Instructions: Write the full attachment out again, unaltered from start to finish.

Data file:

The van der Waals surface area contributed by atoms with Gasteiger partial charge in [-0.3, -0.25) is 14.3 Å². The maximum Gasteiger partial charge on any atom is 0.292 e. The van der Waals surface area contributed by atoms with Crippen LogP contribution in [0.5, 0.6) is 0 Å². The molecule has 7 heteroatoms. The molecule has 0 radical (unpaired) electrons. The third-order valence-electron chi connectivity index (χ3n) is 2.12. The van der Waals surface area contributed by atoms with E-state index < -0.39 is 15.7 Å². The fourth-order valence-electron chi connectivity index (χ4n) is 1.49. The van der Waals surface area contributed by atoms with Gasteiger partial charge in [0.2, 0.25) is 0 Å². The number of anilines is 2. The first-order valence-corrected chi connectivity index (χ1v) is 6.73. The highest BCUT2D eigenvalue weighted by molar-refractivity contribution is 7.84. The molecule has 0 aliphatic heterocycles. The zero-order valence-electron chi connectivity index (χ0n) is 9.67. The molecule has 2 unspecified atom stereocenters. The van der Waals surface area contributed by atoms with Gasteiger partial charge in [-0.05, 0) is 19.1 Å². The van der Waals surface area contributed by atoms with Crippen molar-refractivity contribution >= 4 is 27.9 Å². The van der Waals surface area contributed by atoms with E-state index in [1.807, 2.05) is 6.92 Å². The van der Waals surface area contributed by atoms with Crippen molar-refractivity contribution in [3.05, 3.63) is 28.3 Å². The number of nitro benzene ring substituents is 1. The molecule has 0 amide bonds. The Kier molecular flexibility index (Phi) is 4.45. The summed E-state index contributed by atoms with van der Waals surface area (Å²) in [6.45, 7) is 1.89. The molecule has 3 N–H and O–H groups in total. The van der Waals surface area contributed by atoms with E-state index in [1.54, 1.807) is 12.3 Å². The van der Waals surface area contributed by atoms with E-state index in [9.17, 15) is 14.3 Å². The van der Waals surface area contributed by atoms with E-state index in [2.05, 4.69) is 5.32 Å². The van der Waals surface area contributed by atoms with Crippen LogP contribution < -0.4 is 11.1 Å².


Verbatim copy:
The van der Waals surface area contributed by atoms with Gasteiger partial charge in [-0.3, -0.25) is 14.3 Å². The maximum Gasteiger partial charge on any atom is 0.292 e. The van der Waals surface area contributed by atoms with Crippen LogP contribution in [0.5, 0.6) is 0 Å². The molecule has 7 heteroatoms. The molecule has 0 radical (unpaired) electrons. The third-order valence-electron chi connectivity index (χ3n) is 2.12. The van der Waals surface area contributed by atoms with E-state index < -0.39 is 15.7 Å². The fourth-order valence-electron chi connectivity index (χ4n) is 1.49. The van der Waals surface area contributed by atoms with Gasteiger partial charge in [0.2, 0.25) is 0 Å². The number of anilines is 2. The first-order valence-corrected chi connectivity index (χ1v) is 6.73. The highest BCUT2D eigenvalue weighted by molar-refractivity contribution is 7.84. The molecule has 0 aliphatic heterocycles. The zero-order valence-electron chi connectivity index (χ0n) is 9.67. The molecule has 2 unspecified atom stereocenters. The van der Waals surface area contributed by atoms with Gasteiger partial charge in [-0.05, 0) is 19.1 Å². The van der Waals surface area contributed by atoms with Crippen molar-refractivity contribution >= 4 is 27.9 Å². The van der Waals surface area contributed by atoms with E-state index in [1.807, 2.05) is 6.92 Å². The van der Waals surface area contributed by atoms with Crippen molar-refractivity contribution in [3.05, 3.63) is 28.3 Å². The number of nitro benzene ring substituents is 1. The molecule has 0 amide bonds. The Kier molecular flexibility index (Phi) is 4.45. The summed E-state index contributed by atoms with van der Waals surface area (Å²) in [6.45, 7) is 1.89. The molecule has 3 N–H and O–H groups in total. The van der Waals surface area contributed by atoms with E-state index in [1.54, 1.807) is 12.3 Å². The van der Waals surface area contributed by atoms with E-state index in [9.17, 15) is 14.3 Å². The van der Waals surface area contributed by atoms with E-state index in [2.05, 4.69) is 5.32 Å². The van der Waals surface area contributed by atoms with Crippen LogP contribution < -0.4 is 11.1 Å².